RACE DEBRIEF

    What a difference a day makes. Mercedes looked third-best in dry conditions on Friday, but pole position suddenly became a possibility when the heavens opened during qualifying on Saturday, drenching the Hungaroring. And just as in Germany last weekend, it was Lewis Hamilton who rose to the occasion, seeing off the challenge of team mate Valtteri Bottas to book his fifth pole position of the season.

    “I had no idea in qualifying that I would be shooting for the front row, for pole,” said Hamilton. “We couldn’t have expected this, honestly.

    “The Ferraris have been quickest all weekend, and we were just trying our best to be as close to them as possible. Then the heavens opened and it was fair game...”

    All three segments of qualifying were hampered by rain, with the intensity peaking in Q2 before abating slightly by the end of Q3. One of the pre-race favourites – Red Bull’s Daniel Ricciardo – fell by the wayside in Q2, but Mercedes and Ferrari got both of their driver safely through to Q3. It was here, when it mattered, that Mercedes got everything right.

    “It’s really difficulty to arrive at a corner and know how much grip you’re going to have,” said Hamilton, who took pole away from Bottas, who in turn had snatched it from Kimi Raikkonen.

    “That’s massively challenging. Then when it got extreme, you’re just looking for a clean line.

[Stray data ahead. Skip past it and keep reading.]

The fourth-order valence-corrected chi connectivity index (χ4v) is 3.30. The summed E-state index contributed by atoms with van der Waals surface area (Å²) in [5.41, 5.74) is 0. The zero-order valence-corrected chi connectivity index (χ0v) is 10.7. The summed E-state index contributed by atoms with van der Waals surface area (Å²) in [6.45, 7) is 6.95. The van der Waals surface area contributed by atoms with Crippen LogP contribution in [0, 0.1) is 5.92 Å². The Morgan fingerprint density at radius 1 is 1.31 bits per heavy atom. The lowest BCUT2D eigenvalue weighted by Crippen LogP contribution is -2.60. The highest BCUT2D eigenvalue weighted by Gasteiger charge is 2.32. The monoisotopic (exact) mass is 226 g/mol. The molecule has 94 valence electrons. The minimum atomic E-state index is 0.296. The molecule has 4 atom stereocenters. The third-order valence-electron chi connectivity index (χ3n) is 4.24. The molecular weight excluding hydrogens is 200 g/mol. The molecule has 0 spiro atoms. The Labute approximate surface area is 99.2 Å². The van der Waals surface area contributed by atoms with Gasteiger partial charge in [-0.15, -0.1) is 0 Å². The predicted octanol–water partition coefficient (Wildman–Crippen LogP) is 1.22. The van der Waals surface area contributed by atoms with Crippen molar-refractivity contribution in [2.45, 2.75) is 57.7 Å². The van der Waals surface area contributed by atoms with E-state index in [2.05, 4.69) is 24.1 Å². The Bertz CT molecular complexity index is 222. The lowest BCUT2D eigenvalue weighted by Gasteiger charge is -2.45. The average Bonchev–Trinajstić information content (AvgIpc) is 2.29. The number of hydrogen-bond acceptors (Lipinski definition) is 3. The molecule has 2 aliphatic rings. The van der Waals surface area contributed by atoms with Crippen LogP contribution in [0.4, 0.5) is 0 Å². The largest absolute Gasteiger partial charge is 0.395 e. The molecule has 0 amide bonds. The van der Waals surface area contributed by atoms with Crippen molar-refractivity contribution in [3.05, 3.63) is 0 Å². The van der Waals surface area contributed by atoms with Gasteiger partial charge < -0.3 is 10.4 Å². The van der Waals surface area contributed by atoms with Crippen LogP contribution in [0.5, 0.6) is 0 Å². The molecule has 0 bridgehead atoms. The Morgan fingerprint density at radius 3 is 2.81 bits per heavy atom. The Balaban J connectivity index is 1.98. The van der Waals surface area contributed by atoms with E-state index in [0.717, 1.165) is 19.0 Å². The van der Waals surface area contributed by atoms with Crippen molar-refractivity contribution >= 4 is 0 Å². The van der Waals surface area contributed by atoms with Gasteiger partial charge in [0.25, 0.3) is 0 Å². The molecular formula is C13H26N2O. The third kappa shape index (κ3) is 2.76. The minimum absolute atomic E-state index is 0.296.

Formula One World Championship
    "It’s like doing ballet - you’re tip-toeing and feeling the movement of the car..." - Lewis Hamilton

    “[I was] really tip-toeing around the corners. It’s like doing ballet – not that I’ve done ballet – but you know what I mean, you’re tip-toeing and feeling the movement of the car.

    “It’s all about give and take each time you go around each corner. I was up and down, up and down. It was an emotional rollercoaster.

    “It was about patience and positioning on the track. I couldn’t be happier It’s quite a shock really.”

    This was Hamilton’s sixth pole position in Hungary, one short of Michael Schumacher’s record and only the second time he has out-qualified a team-mate in the turbo hybrid era, which began in 2014.

    But more importantly for Hamilton, he’ll start Sunday’s race three places ahead of title rival Sebastian Vettel, who could only manage P4 on the grid behind team mate Kimi Raikkonen.

    Conditions in Sunday’s race look likely to be dry – which could turn the advantage back towards Ferrari – but for now, its an unexpected advantage to Mercedes.

    "This is one [race] we didn't expect to be in the hunt for the win," said deighted Mercedes chief Toto Wolff after qualifying, "so we are going to do everything to make it (happen)."

    WATCH: Onboard with Lewis Hamilton for his Hungary pole lap
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